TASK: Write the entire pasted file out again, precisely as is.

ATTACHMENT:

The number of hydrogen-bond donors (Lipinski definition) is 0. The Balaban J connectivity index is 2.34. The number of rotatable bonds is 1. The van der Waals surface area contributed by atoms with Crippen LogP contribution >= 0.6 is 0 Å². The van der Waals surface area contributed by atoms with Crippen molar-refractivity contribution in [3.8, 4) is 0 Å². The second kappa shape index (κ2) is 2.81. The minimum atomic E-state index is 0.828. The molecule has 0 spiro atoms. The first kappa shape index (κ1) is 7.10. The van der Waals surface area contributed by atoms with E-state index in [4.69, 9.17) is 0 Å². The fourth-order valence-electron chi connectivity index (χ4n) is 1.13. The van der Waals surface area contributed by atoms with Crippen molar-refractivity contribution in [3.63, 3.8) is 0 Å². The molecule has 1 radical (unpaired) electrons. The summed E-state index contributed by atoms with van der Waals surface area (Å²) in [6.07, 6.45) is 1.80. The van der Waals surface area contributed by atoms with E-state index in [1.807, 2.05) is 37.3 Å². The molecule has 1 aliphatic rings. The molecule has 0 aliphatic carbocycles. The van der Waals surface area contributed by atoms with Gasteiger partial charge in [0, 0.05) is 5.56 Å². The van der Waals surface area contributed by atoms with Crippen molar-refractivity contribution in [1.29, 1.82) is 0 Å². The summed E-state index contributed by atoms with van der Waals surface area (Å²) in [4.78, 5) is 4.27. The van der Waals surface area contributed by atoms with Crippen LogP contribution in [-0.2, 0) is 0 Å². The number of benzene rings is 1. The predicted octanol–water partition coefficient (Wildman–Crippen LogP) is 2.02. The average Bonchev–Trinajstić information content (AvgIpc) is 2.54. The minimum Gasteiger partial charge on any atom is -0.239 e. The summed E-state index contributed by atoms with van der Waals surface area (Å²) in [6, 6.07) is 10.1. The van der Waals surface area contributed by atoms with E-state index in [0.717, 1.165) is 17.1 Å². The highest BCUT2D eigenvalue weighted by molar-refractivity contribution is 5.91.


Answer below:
The number of hydrogen-bond donors (Lipinski definition) is 0. The Balaban J connectivity index is 2.34. The number of rotatable bonds is 1. The van der Waals surface area contributed by atoms with Crippen LogP contribution >= 0.6 is 0 Å². The van der Waals surface area contributed by atoms with Crippen molar-refractivity contribution in [3.8, 4) is 0 Å². The second kappa shape index (κ2) is 2.81. The minimum atomic E-state index is 0.828. The molecule has 0 spiro atoms. The first kappa shape index (κ1) is 7.10. The van der Waals surface area contributed by atoms with E-state index in [4.69, 9.17) is 0 Å². The fourth-order valence-electron chi connectivity index (χ4n) is 1.13. The van der Waals surface area contributed by atoms with Crippen molar-refractivity contribution in [3.63, 3.8) is 0 Å². The molecule has 1 radical (unpaired) electrons. The summed E-state index contributed by atoms with van der Waals surface area (Å²) in [6.07, 6.45) is 1.80. The van der Waals surface area contributed by atoms with E-state index in [1.807, 2.05) is 37.3 Å². The molecule has 1 aliphatic rings. The molecule has 0 aliphatic carbocycles. The van der Waals surface area contributed by atoms with Gasteiger partial charge in [0, 0.05) is 5.56 Å². The van der Waals surface area contributed by atoms with Crippen molar-refractivity contribution in [1.29, 1.82) is 0 Å². The summed E-state index contributed by atoms with van der Waals surface area (Å²) in [4.78, 5) is 4.27. The van der Waals surface area contributed by atoms with Crippen LogP contribution in [-0.2, 0) is 0 Å². The number of benzene rings is 1. The predicted octanol–water partition coefficient (Wildman–Crippen LogP) is 2.02. The average Bonchev–Trinajstić information content (AvgIpc) is 2.54. The minimum Gasteiger partial charge on any atom is -0.239 e. The summed E-state index contributed by atoms with van der Waals surface area (Å²) in [6, 6.07) is 10.1. The van der Waals surface area contributed by atoms with E-state index in [0.717, 1.165) is 17.1 Å². The highest BCUT2D eigenvalue weighted by molar-refractivity contribution is 5.91.